3 Ways to Treat Autism
No two children with autism are the same. Different children will benefit from different types of treatment. One thing everyone has in common is that starting treatment early is important. This is called early intervention. It refers to treatment in the first three years of life. Because there is no cure for autism, early intervention is key to managing autism.
Many types of treatment are available for children with autism. They fall into three main categories:
- Behavior and communication
- Alternative approaches
Treatments that encourage good behavior, discourage bad behavior, and teach new skills work best for most children. These treatments give a child structure and direction. They can involve the whole family.
Types of behavioral therapy include:
Discrete trial training (DTT). This method breaks down behavior teaching into small steps. Each step uses prompts and rewards to help the child learn good behavior. The Early Start Denver Model is a type of DTT for infants, toddlers and preschoolers. The Lovaas Model is a type of DTT for children ages 2 to 12 years old.
Early intensive behavioral intervention (EIBI) is aimed at very young children, no older than 5 years old.
Pivotal response training (PRT) is for children who are able and old enough to communicate with others and keep track of their own behavior. PRT teaches better skills for talking with others and playing with other children. PRT can improve a child’s social skills.
Speech, occupational and physical therapy may also be part of behavior and communication treatment. Speech therapy helps children develop communication and language skills. Occupational therapy teaches skills like dressing, eating and bathing. Some children may need help dealing with sounds, sights and smells. Physical therapy can teach a child better skills for daily activities. These may include walking, sitting and balancing.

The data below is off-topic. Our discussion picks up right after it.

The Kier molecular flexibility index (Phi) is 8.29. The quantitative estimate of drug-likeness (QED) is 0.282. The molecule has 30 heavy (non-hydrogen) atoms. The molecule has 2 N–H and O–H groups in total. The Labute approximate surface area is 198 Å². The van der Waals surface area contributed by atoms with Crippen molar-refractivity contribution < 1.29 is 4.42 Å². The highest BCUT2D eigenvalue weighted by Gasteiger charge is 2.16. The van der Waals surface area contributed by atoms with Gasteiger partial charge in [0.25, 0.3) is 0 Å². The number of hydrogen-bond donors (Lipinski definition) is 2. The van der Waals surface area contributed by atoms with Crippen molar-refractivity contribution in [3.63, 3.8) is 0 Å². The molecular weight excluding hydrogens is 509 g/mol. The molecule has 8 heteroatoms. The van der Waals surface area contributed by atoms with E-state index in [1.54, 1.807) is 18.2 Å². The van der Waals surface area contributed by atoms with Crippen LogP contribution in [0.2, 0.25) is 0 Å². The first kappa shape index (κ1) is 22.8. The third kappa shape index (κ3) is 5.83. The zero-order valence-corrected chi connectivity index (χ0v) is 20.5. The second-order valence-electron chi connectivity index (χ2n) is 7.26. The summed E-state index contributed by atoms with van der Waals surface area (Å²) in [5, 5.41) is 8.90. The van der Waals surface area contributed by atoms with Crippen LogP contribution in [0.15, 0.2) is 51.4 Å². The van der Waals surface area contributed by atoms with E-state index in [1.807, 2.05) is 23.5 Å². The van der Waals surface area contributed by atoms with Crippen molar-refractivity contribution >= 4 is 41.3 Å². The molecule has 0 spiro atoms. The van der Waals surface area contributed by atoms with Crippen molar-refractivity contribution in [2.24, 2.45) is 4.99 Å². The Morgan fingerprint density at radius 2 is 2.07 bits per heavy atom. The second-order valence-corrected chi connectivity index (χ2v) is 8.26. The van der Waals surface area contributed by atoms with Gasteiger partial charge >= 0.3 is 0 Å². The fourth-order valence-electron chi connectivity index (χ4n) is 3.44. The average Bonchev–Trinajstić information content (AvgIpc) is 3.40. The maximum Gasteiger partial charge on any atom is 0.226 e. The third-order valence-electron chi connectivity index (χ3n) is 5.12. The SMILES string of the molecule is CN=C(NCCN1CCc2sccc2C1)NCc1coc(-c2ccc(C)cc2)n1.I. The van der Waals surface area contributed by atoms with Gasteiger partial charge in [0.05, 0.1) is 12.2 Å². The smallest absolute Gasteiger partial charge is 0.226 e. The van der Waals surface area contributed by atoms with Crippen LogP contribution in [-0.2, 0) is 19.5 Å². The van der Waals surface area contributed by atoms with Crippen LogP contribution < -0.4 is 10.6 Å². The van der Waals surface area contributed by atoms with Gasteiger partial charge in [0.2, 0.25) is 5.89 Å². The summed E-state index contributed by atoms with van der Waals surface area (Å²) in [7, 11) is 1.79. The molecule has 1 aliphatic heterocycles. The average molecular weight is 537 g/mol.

Medications do not cure or control the main symptoms of autism, such as difficulty communicating with others. Medications may control related symptoms like high energy, poor attention, depression or seizures. The supplement melatonin may help regulate sleep. If depression is an issue, antidepressants may help. Anticonvulsant drugs may help control seizures. Stimulants may help with poor attention and hyperactivity.
Medications also may make behavior and communication therapies easier. Two medications are approved to treat problem behavior in autism:
Risperidone may help reduce temper tantrums, dangerous behavior, and self-injury. It is for children and adolescents.
Aripiprazole may help reduce irritability in children and adolescents.
Complementary and alternative medicine (CAM) therapies include diet changes and nutrition supplements. Many families report that some CAM therapies seem to work for their children. Researchers, though, say more study is necessary.
Some examples of CAM include:
Omega-3 fatty acids. These are nutritional supplements. Some studies suggest they may help some autism symptoms.
Probiotics. These are healthy bacteria. Probiotics come as supplements and in some yogurts. Some people believe that adding good bacteria to the diet may reduce gastrointestinal problems in children with autism.
Gluten-free diet. This means eating no foods that contain the protein gluten. Gluten is in foods with wheat, rye or barley. Some parents say this diet helps reduce autism symptoms.
If you have a child with autism, ask the child's doctor about the various treatment options. Remember that what helps one child might not help another. But early intervention with behavior and communication therapies seems to work best. Medication and CAM treatments should be used only under the care of a doctor who's familiar with autism.